Tuesday, February 19, 2013

Daughter of Empire Life as a Mountbatten by Pamela Hicks

We can thank Lady Pamela Hick's younger daughter, India Hicks, for persuading her mother to pick up a pen and write her memoirs. The first volume India Remembered was published in 2007.

 Lady Pamela's first book focuses on India's independence, and roles played by her parents, Lord and Lady Mountbatten, as Viceroy and Vicereine. Now in her second book,  Daughter of Empire, Lady Pamela offers an open door to her life as a Mountbatten.

Pammy and her older sister, Patricia, have lived very priviledged but largely unorthodox lives. Lady Pamela's mother, Edwina, came from a very rich family, allowing her father, Lord Louis Mountbatten, to pursue his naval career combined with the comfort of a social position backed by his wife's bank account.

Lady Pamela was born in 1929, five years after her sister, Patricia.  She acknowledged that she and her sister barely saw their mother, as they were raised by nannies and governesses.  Lady Louis (later the Countess Mountbatten of Burma) had her charity work, but she was also a lost soul, at times,  She got bored when Lord Louis was at sea, so she took lovers.  

Lord and Lady Louis had what we would call an open marriage.  Louis was often at sea, leaving his wife with a lot of free time.  He was hurt by his wife's betrayal, but eventually came to terms with it.  The marriage survived in spite of the infidelity.  They remained an effective team especially during the second world war and in India.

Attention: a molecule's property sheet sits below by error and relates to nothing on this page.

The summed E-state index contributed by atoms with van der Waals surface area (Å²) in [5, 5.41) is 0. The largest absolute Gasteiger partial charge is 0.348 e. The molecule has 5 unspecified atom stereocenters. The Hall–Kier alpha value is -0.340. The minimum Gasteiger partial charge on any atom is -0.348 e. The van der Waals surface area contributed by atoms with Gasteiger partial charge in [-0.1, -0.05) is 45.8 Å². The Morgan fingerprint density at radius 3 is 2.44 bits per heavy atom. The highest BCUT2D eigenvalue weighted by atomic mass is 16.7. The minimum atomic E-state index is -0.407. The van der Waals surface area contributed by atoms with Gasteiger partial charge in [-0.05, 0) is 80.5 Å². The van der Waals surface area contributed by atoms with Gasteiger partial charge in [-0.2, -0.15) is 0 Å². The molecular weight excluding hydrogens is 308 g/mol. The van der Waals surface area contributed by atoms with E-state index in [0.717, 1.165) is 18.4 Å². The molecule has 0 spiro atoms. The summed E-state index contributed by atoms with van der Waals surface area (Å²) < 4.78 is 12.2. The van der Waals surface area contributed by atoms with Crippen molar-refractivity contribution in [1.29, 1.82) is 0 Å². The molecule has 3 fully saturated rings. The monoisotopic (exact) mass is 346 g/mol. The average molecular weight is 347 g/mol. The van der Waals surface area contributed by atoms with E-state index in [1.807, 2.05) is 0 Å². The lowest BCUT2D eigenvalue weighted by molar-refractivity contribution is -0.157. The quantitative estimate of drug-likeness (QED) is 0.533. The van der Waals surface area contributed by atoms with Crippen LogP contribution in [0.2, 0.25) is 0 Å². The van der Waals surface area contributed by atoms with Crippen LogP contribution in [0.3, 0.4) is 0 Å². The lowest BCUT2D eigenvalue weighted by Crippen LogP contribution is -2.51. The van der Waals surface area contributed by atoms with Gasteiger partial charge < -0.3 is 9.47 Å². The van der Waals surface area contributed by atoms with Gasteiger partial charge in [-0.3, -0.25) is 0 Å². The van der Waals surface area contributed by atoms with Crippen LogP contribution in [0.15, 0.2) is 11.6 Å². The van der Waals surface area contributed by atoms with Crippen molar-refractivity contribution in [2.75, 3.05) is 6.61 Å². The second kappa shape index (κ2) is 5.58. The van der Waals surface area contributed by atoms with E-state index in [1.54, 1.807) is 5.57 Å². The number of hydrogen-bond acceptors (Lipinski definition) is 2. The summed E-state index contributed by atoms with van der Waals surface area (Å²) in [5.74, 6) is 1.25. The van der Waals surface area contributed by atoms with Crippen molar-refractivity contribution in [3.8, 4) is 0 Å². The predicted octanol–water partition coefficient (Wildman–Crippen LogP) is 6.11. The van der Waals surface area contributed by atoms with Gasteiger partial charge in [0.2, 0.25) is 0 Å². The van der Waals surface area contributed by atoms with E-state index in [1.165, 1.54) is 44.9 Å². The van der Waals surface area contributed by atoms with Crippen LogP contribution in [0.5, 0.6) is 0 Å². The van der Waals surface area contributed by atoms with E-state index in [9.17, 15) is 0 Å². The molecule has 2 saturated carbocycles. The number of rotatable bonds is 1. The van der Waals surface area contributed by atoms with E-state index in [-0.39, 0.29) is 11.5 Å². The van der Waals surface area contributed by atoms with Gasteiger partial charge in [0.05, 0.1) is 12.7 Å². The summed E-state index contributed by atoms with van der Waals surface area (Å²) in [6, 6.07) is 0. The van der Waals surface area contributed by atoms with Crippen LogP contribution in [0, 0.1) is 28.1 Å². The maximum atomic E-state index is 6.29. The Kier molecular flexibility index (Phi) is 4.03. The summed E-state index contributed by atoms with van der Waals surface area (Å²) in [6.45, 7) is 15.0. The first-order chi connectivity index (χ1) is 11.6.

Lady Pamela offers an honest portrait of her parents. Having her mother spend most of a year traveling with her lover, Bunny Phillips (who latter married Georgina Wernher, the eldest daughter of Lady Zia Werhner, whose sister, Nada, was married to Lord Louis' elder brother, George).  Bunny and Louis' longtime companion, Yola, became members of the family.

Lady Louis was definitely a hands off mother,  During  one trip with her lover and her younger daughter (and nanny),  Lady Louis left Pammy and the nanny at a hotel in rural Hungary for some months because Lady Louis forgot where the hotel was located.

Lady Pamela has had a front row seat in India where her father negotiated the separation of India and the birth of two independent nations: India and Pakistan.  She witnessed the marriage of her first cousin, Prince Philip of Greece, to Princess Elizabeth in 1947, and she served as Elizabeth's lady-in-waiting on the 1952 tour that included a stopover in Kenya.

She watched as Prince Philip took his wife for a walk, and told her that her beloved father was dead, and she was now Queen.  When they returned to the Sagana Lodge, Pamela wrote: "I instinctively gave her a hug but quickly, remembering that she was now Queen, dropped into a deep curtsy." 

Daughter of Empire is truly introspective, wistful, at times.  Lady Pamela's young life was shaped by historical turmoil as well as the turmoil of her parents' marriage.   Yes, her life was privileged, but I think Lady Pamela would think that it has been a privilege to live the life she has lived.

It has been an extraordinary life as a Mountbatten, but Pamela, much her parents were "slightly unsettled" by Pamela's unwillingness to embrace a public life. She was in her late 20s, unmarried, although she had turned down dozens of proposals.  One night in 1959, she went to a cocktail part, where she met a man who "bowled" her over.  His name was David Hicks, an up and coming interior designer.   They married in 1960, and became the parents of three children.

Daughter of Empire was published by (Weidenfeld & Nicolson: L20.00).

The book is scheduled to be published in the US in September 2013 by Simon & Schuster ($26.00)

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